Web accessibility is not improving very quickly despite the efforts of many experts. The scale of the problem is huge and there is a need for culture change amongst web developers and website owners. Our solution is to make it super easy for people facing accessibility issues (such as many disabled and older people) to report problems with websites. Volunteers do the work of contacting the website owners and signposting them to support. In doing this work, volunteers will understand more about e-accessibility for themselves, as well as giving crucial information to website owners. Everybody wins! Details of how the process works are explained for the different roles (volunteering and issue reporter) and in the FAQs.
You can get involved in three different ways:
- Report issues you are having with websites.
- Volunteer to help liaise with website owners.
- Support the development of the project: contact the coordinator.
Reporting and volunteering are different "roles" within the Fix the Web process. We ask that reporters are disabled or older people facing web accessibility issues. Anyone can be a volunteer (we suggest you have reasonable tech skills) and this includes disabled and older people themselves. You may even want to take your own report forwards as a volunteer, making use of the sense of collective in Fix the Web, you are very welcome to do this.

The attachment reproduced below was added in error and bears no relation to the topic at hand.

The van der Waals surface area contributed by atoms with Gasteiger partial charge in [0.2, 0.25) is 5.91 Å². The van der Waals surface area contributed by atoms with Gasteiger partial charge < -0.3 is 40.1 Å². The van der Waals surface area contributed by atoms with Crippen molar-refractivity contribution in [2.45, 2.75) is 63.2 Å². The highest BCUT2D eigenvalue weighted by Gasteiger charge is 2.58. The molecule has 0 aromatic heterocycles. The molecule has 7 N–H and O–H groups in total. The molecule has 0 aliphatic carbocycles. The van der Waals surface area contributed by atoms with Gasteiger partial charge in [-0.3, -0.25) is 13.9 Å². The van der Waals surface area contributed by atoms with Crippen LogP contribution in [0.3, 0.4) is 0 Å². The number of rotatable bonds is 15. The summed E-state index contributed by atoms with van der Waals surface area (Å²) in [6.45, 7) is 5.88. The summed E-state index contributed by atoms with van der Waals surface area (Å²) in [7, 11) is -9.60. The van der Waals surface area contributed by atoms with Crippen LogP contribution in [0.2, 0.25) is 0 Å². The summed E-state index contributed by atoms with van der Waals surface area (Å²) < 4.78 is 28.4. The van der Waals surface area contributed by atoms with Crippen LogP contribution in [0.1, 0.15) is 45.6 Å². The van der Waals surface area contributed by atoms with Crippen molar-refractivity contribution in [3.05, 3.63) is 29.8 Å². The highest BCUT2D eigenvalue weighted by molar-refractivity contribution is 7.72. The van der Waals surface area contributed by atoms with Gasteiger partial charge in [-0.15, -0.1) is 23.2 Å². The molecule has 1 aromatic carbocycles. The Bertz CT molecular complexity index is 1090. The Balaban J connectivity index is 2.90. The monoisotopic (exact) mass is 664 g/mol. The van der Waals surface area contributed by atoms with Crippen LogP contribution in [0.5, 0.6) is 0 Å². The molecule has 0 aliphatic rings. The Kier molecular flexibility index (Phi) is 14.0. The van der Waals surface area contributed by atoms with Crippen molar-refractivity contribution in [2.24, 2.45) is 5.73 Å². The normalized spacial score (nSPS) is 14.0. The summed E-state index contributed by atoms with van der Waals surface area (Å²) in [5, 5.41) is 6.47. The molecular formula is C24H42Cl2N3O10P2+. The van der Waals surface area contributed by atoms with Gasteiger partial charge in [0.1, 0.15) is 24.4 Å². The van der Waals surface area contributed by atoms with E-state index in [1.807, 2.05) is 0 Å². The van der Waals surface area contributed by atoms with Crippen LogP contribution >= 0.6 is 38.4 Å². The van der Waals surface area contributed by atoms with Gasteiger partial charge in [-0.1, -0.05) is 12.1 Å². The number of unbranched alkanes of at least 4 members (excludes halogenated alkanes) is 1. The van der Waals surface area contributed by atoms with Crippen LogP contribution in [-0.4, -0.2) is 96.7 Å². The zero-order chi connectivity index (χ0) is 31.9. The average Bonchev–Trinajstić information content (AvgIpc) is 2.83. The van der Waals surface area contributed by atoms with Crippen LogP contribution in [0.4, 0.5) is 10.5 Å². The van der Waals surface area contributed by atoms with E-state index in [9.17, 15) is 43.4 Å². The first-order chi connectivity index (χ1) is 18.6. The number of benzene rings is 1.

Benefits of a volunteer led process:
- Complaining could happen on a much bigger scale
- Volunteers can offer support to make the web a better place, in their own time and online
- It's an easier process for disabled people
- The volunteers enhance their own knowledge and skills
- Website owners get feedback they can work with or use to justify changes to budget holders
- Web accessibility experts get more business
- Disabled people don't have to keep fighting their own corner
- It is clearer what the key issues are: there is a kind of mass user testing in place.
What we want to achieve and why
We want to get 250,000 websites reported over the next 2 years. That will need about 10,000 volunteers signed up and many hundreds of active reporters. We believe this will change the culture of the Web. We are UK focussed for now (though everyone is welcome) and we would want to extend our global reach if this process works. In the UK alone, 6 million web users are excluded to some extent from 80% of websites. It is infuriating at times for disabled users. 30.4% of a blind person's time is wasted on-line dealing with access issues. Disabled people, if they had the energy and time to take this issue on (and report all the issues they face) may be excluded even from the complaining process (for example by the use of captchas). That's why we want to make it super-easy for disabled people to report and let volunteers take the issues forwards.